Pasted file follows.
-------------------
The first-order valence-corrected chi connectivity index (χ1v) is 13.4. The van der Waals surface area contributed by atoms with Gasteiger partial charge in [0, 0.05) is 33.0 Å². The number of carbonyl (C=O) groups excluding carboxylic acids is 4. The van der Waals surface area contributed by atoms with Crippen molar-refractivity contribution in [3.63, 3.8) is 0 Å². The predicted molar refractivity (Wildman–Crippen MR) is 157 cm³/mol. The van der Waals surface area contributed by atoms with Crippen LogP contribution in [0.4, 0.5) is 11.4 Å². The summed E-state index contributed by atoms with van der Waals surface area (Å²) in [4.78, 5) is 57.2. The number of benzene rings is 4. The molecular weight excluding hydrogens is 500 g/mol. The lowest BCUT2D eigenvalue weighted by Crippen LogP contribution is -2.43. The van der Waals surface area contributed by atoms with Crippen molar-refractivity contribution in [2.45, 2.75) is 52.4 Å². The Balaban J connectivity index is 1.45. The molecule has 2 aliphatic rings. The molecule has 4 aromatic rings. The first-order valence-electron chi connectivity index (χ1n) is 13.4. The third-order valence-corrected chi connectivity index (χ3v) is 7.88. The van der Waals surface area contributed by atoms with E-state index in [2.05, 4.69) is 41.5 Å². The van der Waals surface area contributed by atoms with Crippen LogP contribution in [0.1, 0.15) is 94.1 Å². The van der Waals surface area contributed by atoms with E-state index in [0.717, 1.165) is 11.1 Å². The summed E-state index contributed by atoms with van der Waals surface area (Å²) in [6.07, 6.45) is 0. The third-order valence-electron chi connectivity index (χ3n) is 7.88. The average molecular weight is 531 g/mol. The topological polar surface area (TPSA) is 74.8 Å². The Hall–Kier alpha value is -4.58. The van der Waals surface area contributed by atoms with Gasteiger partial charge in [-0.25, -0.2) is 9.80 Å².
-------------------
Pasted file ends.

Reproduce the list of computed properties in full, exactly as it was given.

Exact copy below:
The first-order valence-corrected chi connectivity index (χ1v) is 13.4. The van der Waals surface area contributed by atoms with Gasteiger partial charge in [0, 0.05) is 33.0 Å². The number of carbonyl (C=O) groups excluding carboxylic acids is 4. The van der Waals surface area contributed by atoms with Crippen molar-refractivity contribution in [3.63, 3.8) is 0 Å². The predicted molar refractivity (Wildman–Crippen MR) is 157 cm³/mol. The van der Waals surface area contributed by atoms with Crippen LogP contribution in [0.4, 0.5) is 11.4 Å². The summed E-state index contributed by atoms with van der Waals surface area (Å²) in [4.78, 5) is 57.2. The number of benzene rings is 4. The molecular weight excluding hydrogens is 500 g/mol. The lowest BCUT2D eigenvalue weighted by Crippen LogP contribution is -2.43. The van der Waals surface area contributed by atoms with Crippen molar-refractivity contribution in [2.45, 2.75) is 52.4 Å². The Balaban J connectivity index is 1.45. The molecule has 2 aliphatic rings. The molecule has 4 aromatic rings. The first-order valence-electron chi connectivity index (χ1n) is 13.4. The third-order valence-corrected chi connectivity index (χ3v) is 7.88. The van der Waals surface area contributed by atoms with E-state index in [2.05, 4.69) is 41.5 Å². The van der Waals surface area contributed by atoms with Crippen LogP contribution in [0.1, 0.15) is 94.1 Å². The van der Waals surface area contributed by atoms with E-state index in [0.717, 1.165) is 11.1 Å². The summed E-state index contributed by atoms with van der Waals surface area (Å²) in [6.07, 6.45) is 0. The third-order valence-electron chi connectivity index (χ3n) is 7.88. The average molecular weight is 531 g/mol. The topological polar surface area (TPSA) is 74.8 Å². The Hall–Kier alpha value is -4.58. The van der Waals surface area contributed by atoms with Gasteiger partial charge in [-0.25, -0.2) is 9.80 Å².